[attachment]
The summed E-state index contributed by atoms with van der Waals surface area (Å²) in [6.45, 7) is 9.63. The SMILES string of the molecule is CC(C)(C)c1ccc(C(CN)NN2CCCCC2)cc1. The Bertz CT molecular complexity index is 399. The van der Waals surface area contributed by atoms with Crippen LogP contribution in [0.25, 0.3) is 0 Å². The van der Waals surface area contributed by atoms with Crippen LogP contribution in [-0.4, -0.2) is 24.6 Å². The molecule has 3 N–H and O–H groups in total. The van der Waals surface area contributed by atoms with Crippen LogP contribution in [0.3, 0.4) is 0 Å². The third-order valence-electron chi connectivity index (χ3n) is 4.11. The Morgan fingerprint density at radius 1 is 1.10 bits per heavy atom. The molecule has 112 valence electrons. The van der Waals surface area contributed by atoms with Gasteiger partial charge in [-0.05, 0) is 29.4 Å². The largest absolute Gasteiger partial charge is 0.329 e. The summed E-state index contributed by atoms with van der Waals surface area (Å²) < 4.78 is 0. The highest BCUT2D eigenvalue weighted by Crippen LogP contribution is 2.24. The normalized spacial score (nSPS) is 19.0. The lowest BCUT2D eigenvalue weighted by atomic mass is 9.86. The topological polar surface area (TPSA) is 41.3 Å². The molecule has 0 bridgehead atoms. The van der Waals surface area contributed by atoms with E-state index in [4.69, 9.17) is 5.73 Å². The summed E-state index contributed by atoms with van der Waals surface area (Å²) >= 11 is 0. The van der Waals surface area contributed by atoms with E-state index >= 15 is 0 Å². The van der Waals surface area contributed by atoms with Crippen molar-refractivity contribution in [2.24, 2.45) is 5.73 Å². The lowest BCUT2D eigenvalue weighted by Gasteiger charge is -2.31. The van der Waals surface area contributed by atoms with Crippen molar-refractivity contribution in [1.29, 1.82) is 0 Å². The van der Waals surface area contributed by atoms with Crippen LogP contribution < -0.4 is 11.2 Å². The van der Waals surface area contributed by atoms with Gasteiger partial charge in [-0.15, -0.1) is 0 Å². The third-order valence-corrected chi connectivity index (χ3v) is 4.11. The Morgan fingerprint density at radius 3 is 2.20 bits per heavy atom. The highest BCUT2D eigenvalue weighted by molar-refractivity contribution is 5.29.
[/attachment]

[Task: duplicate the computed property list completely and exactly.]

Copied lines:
The summed E-state index contributed by atoms with van der Waals surface area (Å²) in [6.45, 7) is 9.63. The SMILES string of the molecule is CC(C)(C)c1ccc(C(CN)NN2CCCCC2)cc1. The Bertz CT molecular complexity index is 399. The van der Waals surface area contributed by atoms with Crippen LogP contribution in [0.25, 0.3) is 0 Å². The van der Waals surface area contributed by atoms with Crippen LogP contribution in [-0.4, -0.2) is 24.6 Å². The molecule has 3 N–H and O–H groups in total. The van der Waals surface area contributed by atoms with Crippen LogP contribution in [0.3, 0.4) is 0 Å². The third-order valence-electron chi connectivity index (χ3n) is 4.11. The Morgan fingerprint density at radius 1 is 1.10 bits per heavy atom. The molecule has 112 valence electrons. The van der Waals surface area contributed by atoms with Gasteiger partial charge in [-0.05, 0) is 29.4 Å². The largest absolute Gasteiger partial charge is 0.329 e. The summed E-state index contributed by atoms with van der Waals surface area (Å²) < 4.78 is 0. The highest BCUT2D eigenvalue weighted by Crippen LogP contribution is 2.24. The normalized spacial score (nSPS) is 19.0. The lowest BCUT2D eigenvalue weighted by atomic mass is 9.86. The topological polar surface area (TPSA) is 41.3 Å². The molecule has 0 bridgehead atoms. The van der Waals surface area contributed by atoms with E-state index in [4.69, 9.17) is 5.73 Å². The summed E-state index contributed by atoms with van der Waals surface area (Å²) >= 11 is 0. The van der Waals surface area contributed by atoms with E-state index >= 15 is 0 Å². The van der Waals surface area contributed by atoms with Crippen molar-refractivity contribution in [2.24, 2.45) is 5.73 Å². The lowest BCUT2D eigenvalue weighted by Gasteiger charge is -2.31. The van der Waals surface area contributed by atoms with Crippen molar-refractivity contribution in [1.29, 1.82) is 0 Å². The van der Waals surface area contributed by atoms with Crippen LogP contribution < -0.4 is 11.2 Å². The van der Waals surface area contributed by atoms with Gasteiger partial charge in [-0.15, -0.1) is 0 Å². The third-order valence-corrected chi connectivity index (χ3v) is 4.11. The Morgan fingerprint density at radius 3 is 2.20 bits per heavy atom. The highest BCUT2D eigenvalue weighted by molar-refractivity contribution is 5.29.